Origin Effects Cali76
Origin Effects Cali76 (controls)
Origin Effects Cali76 (back)
Anyone involved in a search for their compressor pedal holy grail among the many different designs out there might find the Origin Effects Cali76 a prime contender.
Compression is a necessary component in the mixing and recording process. But while its contribution to the sound is often essential, it can be subtle and not always obvious to the listener.
It's perhaps the perception that the sound doesn't change that much if you step on a compressor pedal that discourages some players from having one on their 'board and, to be fair, a compressor would probably be superfluous for some styles of guitar playing.
Nevertheless, there can be many benefits from playing through a compressor, such as smoothing out volume variations, increasing sustain and tweaking a note's envelope.
In the recording world, a select few compressors have achieved legendary status. One of these, which is found in every quality studio, is simply known as the 1176. Designed by Bill Putnam and based on the then recently invented Field Effect Transistor (FET), the first units appeared in 1967, and the model has been used continuously ever since.
Origin's Cali76 is a 1960s-style FET compressor inspired by the UREI 1176 with the topology of the design faithful to the original, but with the circuitry condensed to fit into a floor pedal. Effectively, the parts of the 1176 that weren't directly contributing to the tone were eliminated from the design, and the circuit was optimised for battery operation.
Designed and hand-built by Simon Keats, an electronic engineer and analogue circuit designer who has worked for Vox among others, the Cali76 is available in two flavours.
There's a standard version and the upgraded version we have here, which features another Class A output amplifier with a custom-wound transformer plus extra connectivity and tonal options in the form of a balanced line/DI output, pad and ground-lift switches, and a high/low gain switch offering the option of driving the output transformer for extra harmonic complexity. There's also a specialised version optimised for slide players, the SlideRIG.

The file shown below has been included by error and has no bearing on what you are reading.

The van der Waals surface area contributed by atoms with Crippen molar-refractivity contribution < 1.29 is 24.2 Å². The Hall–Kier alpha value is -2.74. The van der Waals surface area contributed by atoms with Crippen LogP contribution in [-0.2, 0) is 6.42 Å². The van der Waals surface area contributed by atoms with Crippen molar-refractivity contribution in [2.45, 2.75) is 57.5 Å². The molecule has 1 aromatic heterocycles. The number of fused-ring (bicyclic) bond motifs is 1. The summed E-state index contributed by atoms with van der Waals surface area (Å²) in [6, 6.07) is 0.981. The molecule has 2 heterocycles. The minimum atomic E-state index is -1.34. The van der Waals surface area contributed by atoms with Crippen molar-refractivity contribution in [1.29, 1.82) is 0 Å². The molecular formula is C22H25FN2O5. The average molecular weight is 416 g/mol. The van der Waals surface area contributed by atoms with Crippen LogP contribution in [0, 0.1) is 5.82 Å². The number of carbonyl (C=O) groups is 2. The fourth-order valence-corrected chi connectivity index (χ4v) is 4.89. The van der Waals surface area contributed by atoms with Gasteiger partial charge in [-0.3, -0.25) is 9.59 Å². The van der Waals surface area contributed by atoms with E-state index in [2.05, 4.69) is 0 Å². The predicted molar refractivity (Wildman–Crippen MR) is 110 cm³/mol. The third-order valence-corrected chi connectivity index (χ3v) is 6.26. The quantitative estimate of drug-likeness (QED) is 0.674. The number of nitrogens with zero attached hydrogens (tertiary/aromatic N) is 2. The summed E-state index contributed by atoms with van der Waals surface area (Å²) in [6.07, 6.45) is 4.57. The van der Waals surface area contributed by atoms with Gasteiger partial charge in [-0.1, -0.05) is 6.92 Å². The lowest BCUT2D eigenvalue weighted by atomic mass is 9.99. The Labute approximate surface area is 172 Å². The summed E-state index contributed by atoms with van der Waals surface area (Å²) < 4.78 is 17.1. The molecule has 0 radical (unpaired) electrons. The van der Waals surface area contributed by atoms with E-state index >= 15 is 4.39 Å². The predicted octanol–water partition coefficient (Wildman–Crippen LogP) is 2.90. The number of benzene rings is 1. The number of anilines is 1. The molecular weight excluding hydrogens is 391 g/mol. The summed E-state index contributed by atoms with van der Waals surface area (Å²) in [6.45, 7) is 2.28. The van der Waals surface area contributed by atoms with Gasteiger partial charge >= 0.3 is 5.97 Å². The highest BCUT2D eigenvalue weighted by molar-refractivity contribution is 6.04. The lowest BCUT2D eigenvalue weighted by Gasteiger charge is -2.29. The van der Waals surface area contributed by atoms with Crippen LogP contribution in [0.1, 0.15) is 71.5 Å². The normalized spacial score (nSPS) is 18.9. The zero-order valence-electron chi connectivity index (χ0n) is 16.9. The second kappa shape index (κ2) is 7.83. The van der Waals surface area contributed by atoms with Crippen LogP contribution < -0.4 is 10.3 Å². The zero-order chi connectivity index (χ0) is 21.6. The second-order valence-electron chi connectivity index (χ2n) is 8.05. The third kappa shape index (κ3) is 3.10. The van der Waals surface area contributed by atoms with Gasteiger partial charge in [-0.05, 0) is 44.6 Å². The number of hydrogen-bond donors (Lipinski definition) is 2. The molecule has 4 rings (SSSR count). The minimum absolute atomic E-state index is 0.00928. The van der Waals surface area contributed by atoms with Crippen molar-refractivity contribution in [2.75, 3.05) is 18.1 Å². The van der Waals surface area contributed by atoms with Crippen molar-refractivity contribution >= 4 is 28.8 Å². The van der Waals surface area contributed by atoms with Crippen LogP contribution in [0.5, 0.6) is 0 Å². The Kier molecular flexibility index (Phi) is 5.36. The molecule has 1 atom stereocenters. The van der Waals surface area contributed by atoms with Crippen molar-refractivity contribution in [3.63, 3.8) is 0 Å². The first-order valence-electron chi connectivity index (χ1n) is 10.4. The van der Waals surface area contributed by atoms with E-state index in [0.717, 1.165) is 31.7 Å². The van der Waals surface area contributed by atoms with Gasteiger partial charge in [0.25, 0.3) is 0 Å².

The Cali76 is hand-built to a high standard, sporting a brushed aluminium chassis with the connections plus the small switches round the back. The top surface features a ratio knob to dial in the compression ratio, which ranges from 4:1 to 20:1, plus an input gain knob, which sets the amount of compression, and an output level knob.
Smaller knobs are provided to set the attack and release times. The gain reduction (up to 31dB) is shown via orange LED metering.
The first thing to notice about the Cali76 is how quiet it is - some stompbox compressors can get a bit noisy, but this one is well-mannered and more like a rackmount unit. Another thing is its tonal character. There's a subtle but distinct sense that what comes out sounds better than what went in, with a perceived increase in presence - on electric 12-string, it comes close to a Byrds chime.
With mild compression, the Cali76 is great for keeping chordal and arpeggio rhythm playing consistent - letting all notes ring evenly or smoothing out any peaks to keep it sitting in a groove. Funk players in the Jimmy Nolen or Nile Rodgers vein would find plenty to admire. And if your bass guitar sound isn't complete without some compression, the Cali76 keeps it tight and punchy.
The attack and release controls are key to dialling up the effect you want in terms of the sonic envelope, particularly for country pickers who are looking to modify the snap or spank at the start of the note and give equal emphasis to hammer-ons and pull-offs. The attack control neatly tailors the start of a note, while a fast release gives you a nicely percussive sound.
Slower release settings keep the compression going, and this offers a very real enhancement to slide guitar and lap steel in eking out a smooth sound with clean, languorous sustain.
The gain switch on our Transformer model gives it a touch more versatility than the standard model in terms of influence on the sound. Switching from low to high can introduce an element of grit or mild saturation into the mix, and it's always good to have a touch of that on tap.
The Cali76 offers compression that is just perfect for guitar and bass. While not the most affordable compressor pedals around, the Origin compressor range is priced very fairly for what you are actually getting.
If compression is essential for your type of playing, then one of these has to be a contender, and if you do any recording and mixing you'll definitely find many other instances in which it can be used.